With a host of diverse productions under her belt, including Atlantis (BBC, 2013), and The Five (2016, Sky1), Hannah Arterton is returning to the small-screen once again for Netflix’s latest thriller, Safe, where she plays an ambitious detective investigating the disappearance of a teenage girl from a gated community
Off the screen and onto the red carpet, Hannah is a vehement supporter of the Time's Up movement, an advocate for fighting workplace harassment in all industries. Here, we catch up with Hannah to chat about why Time's Up still matters, her upcoming role in Safe, the mental health pressures faced by actors, and the incredible ways that she manages “hurricane head”.
What was it that first appealed to you about Safe?
I’d worked with Harlan [Coben, Writer] for a series called The Five, so when I got a call from my agent saying that Harlan had written something else, it felt like a no-brainer. I then got the script through and it was brilliant, and I loved the character. It was a really easy decision!
Tell us a bit more about your character Emma
She’s just moved into the town where Safe is set, which is a gated community. Everyone knows each other and it’s very close-knit, so she’s kind of an outsider. She’s a young detective who’s just joined the force, and she’s incredibly ambitious, instinctive, and good at her job. And she knows that she’s good at her job – which comes with a certain amount of friction between her and the other detectives.
I loved the fact that she’s incredibly confident and appears to be independent and capable. She’s new in this place and she’s doing her best to be really strong and get on with the job, but she can’t deny this feeling of loneliness, and that draws you in as the audience.
You’re very involved in the Time's Up movement. Why is that so important to you?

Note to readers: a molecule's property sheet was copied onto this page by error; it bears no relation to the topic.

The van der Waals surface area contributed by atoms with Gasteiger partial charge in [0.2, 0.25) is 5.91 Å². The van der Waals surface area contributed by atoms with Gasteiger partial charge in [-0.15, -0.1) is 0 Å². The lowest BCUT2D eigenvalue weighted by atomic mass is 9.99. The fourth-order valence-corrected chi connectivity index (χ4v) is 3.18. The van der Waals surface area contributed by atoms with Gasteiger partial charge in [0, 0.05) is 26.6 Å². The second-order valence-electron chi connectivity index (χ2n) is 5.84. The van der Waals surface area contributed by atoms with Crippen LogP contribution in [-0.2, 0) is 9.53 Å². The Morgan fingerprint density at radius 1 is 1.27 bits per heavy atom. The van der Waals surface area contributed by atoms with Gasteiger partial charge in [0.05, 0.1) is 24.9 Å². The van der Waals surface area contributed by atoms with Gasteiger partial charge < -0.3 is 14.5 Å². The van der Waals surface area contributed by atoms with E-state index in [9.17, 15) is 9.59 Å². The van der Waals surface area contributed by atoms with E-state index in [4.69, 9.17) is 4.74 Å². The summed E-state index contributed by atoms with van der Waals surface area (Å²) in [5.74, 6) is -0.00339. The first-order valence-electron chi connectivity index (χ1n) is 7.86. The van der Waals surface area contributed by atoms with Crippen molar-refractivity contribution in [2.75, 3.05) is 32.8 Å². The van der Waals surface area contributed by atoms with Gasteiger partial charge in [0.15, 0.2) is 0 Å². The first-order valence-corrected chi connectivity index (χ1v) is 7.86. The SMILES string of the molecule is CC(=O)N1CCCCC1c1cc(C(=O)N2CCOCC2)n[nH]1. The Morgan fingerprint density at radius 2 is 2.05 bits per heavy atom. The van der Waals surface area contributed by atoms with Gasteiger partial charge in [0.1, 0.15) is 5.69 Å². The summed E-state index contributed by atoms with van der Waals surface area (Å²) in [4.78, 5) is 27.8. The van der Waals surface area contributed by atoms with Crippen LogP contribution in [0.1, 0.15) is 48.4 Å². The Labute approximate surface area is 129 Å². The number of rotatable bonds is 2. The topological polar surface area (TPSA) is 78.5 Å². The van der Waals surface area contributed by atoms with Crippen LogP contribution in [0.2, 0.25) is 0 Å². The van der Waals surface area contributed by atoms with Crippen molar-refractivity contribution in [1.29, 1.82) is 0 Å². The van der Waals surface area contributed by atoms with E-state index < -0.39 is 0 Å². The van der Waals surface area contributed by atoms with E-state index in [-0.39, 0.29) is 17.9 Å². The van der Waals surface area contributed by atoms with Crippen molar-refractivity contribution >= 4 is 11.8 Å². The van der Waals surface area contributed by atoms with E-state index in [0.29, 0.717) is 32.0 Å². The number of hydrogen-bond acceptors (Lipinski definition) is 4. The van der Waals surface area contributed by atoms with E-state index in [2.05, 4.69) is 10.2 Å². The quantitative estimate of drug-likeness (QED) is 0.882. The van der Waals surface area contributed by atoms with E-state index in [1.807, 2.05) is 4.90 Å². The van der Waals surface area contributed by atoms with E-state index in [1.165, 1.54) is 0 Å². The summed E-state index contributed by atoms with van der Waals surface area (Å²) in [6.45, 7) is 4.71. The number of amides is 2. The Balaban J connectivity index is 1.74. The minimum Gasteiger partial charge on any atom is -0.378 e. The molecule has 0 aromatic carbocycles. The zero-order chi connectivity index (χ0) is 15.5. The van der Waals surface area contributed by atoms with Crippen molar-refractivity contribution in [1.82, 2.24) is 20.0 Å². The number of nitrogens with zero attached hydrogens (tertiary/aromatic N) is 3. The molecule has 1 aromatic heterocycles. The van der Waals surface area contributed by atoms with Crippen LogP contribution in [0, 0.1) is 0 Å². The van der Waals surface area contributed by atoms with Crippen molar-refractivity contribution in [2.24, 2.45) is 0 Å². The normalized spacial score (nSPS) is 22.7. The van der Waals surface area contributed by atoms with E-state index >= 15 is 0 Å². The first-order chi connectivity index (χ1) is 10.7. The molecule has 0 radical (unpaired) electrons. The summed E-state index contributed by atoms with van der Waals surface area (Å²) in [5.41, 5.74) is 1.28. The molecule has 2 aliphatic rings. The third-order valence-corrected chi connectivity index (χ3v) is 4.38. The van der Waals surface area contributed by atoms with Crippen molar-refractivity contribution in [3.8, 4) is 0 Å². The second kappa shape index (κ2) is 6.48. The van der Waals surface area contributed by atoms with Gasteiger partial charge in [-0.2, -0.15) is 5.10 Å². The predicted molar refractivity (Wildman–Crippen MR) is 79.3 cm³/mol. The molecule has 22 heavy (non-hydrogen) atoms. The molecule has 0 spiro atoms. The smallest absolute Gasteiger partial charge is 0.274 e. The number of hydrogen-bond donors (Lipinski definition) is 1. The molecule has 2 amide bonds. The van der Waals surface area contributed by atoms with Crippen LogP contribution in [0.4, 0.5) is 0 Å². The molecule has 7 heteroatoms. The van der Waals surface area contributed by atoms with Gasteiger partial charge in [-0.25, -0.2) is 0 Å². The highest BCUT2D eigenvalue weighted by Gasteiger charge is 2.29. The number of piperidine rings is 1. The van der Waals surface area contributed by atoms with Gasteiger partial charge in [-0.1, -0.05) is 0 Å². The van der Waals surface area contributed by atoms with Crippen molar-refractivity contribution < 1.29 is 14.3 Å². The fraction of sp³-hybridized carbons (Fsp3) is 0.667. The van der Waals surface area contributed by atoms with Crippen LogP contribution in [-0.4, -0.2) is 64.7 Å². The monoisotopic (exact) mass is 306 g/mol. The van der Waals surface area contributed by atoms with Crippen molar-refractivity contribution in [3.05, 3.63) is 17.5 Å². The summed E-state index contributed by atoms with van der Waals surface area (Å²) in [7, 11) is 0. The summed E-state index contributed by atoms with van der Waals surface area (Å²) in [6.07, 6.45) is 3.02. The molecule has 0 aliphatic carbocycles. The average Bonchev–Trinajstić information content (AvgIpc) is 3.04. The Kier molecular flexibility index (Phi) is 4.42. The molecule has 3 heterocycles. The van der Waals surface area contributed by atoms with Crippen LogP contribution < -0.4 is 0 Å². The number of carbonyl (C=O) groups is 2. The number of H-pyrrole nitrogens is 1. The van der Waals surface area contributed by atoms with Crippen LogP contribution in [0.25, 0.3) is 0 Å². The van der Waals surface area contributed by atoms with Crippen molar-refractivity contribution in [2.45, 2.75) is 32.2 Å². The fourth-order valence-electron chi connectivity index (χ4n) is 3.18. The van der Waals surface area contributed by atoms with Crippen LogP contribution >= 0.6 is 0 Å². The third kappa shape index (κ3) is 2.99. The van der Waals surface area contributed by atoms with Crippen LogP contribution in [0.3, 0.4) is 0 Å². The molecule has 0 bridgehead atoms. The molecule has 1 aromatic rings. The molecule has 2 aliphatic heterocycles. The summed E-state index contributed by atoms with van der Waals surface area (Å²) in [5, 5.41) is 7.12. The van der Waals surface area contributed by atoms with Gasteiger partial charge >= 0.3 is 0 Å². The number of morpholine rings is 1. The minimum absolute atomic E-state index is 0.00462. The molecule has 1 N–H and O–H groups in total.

For me, it’s important that through this campaign we’re bringing attention to inequality in our industry, but also in all industries. When I was younger I left drama school and I was working in bars and pubs and restaurants, and the level of inequality there was just crazy – and it still exists. If I was working behind a bar, I would like to think that I could do my job without inappropriate comments or feeling like the fact that I’m a woman limits me, or that my working experience is different to that of a man.
That’s my vision: that even though it’s a movement around show business, it inspires women from all industries to feel that they can say when something’s inappropriate. And to feel like they’re legitimate in speaking out, and they’re not just being difficult.
What can we do to tackle this?
Women really finding their strength and knowing that it’s not OK. That feels like a small statement, but it’s huge. If someone told me in my 20s that this isn’t OK, and I can speak up, that would have been huge.
Can you tell us a bit about your experience with anxiety?
When I feel like I’m struggling, it’s usually worrying about the future. Or worrying or feeling anxious about things that feel like they’re out of my control. The nature of this job is extreme. You’re either working, and nine times out of 10 you’re away from home which can feel quite lonely, or you’re not working and you’re auditioning which requires you to put all of your energy and your enthusiasm and ambition into a role for the audition – and once you’ve done it, you have to completely forget about it, otherwise it drives you insane.
That kind of fluctuation between extremes can be really taxing. I think that having some kind of way to leave all that aside, and come back to a neutral space where you feel like yourself, is really important.
How do you make sure you have a good work-life balance?
I've found recently that a really good way to switch off is to go and see some sort of live performance. I find it all-encompassing – it takes me totally out of my own thoughts. My boyfriend is in a band and I went to see him play in Dublin recently. At the time I was worried about something, but I saw them play and felt immediately better.
What does self-care mean to you?
For two years I lived on my own, and that was me not taking care of myself. I’ve learned that I’m the kind of person who needs to have human chats. Me and my best friend have this thing that we call “hurricane head”. It’s when you spend too much time on your own and your thoughts just whip up around each other. It gets really bad at night when you get into this vortex of worry.
In order to get rid of it, you just have to get it out to another person, and for us that’s each other. We do it on voice-note on WhatsApp, just kind of soundboarding off each other. And then the other one comes back and is like: “You’ve got hurricane head, don’t worry about it, I love you”.
That, for me, is self-care. Knowing when I need to reach out to someone.
Harlan Coben’s 'Safe' is available to stream on Netflix now.